Experimental neurology

Favorable modulation in neurotransmitters: effects of chronic anterior thalamic nuclei stimulation observed in epileptic monkeys.

PMID 25596526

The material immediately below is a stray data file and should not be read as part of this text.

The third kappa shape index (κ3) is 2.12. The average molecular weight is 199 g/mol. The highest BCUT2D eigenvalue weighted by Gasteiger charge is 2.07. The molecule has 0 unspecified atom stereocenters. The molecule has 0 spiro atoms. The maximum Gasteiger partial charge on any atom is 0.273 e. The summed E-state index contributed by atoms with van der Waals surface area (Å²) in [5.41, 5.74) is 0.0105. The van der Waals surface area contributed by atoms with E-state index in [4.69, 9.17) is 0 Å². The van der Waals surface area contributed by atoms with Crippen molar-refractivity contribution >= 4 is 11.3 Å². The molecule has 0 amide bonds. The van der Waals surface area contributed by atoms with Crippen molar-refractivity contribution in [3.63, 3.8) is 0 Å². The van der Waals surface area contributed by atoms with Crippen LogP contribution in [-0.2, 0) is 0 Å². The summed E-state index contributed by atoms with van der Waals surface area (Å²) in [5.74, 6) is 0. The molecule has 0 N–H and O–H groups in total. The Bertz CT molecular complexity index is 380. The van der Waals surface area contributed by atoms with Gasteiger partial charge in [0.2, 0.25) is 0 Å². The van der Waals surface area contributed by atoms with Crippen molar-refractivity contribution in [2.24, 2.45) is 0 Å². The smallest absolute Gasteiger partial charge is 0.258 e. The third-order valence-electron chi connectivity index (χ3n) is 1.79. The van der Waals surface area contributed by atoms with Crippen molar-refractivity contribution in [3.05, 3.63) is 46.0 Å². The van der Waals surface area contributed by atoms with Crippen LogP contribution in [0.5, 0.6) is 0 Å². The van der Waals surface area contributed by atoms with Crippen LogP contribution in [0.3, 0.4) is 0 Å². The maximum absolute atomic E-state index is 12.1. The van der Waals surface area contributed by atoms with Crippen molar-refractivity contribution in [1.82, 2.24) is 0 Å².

Anterior thalamic nuclei (ATN) stimulation has been shown to be effective in seizure reduction. Nevertheless, the underlying mechanisms remain unclear. This study investigated the changes in the amino acid levels during chronic, single-sided ATN-stimulation in the hippocampi of rhesus monkeys with mesial temporal lobe epilepsy induced by kainic acid (KA). The concentrations of glutamate, γ-aminobutyric acid, aspartate and taurine in the dialysates from bilateral hippocampi were determined at multiple time points using high-performance liquid chromatography. The results showed that after KA administration, the aspartate, γ-aminobutyric acid and taurine levels increased significantly in the sham-stimulation group, although the γ-aminobutyric acid and taurine levels gradually returned to the basal levels in the chronic stage. The glutamate level showed an initial decrease in the acute stage and a subsequent increase in the chronic stage. Chronic ATN-stimulation reversed the increases in the glutamate and aspartate levels, and maintained the initial increases in the γ-aminobutyric acid and taurine levels till the end of the experiment. These amino acid levels, however, were not affected by either contralateral KA injection or contralateral ATN-stimulation, suggesting that the observed effects of ATN-stimulation are restricted to the ipsilateral hemisphere. Our data suggest that chronic ATN-stimulation may induce favorable modulations in the amino acid levels in the hippocampi of epileptic monkeys, which may be an important mechanism underlying the effects of ATN-stimulation in epilepsy treatment.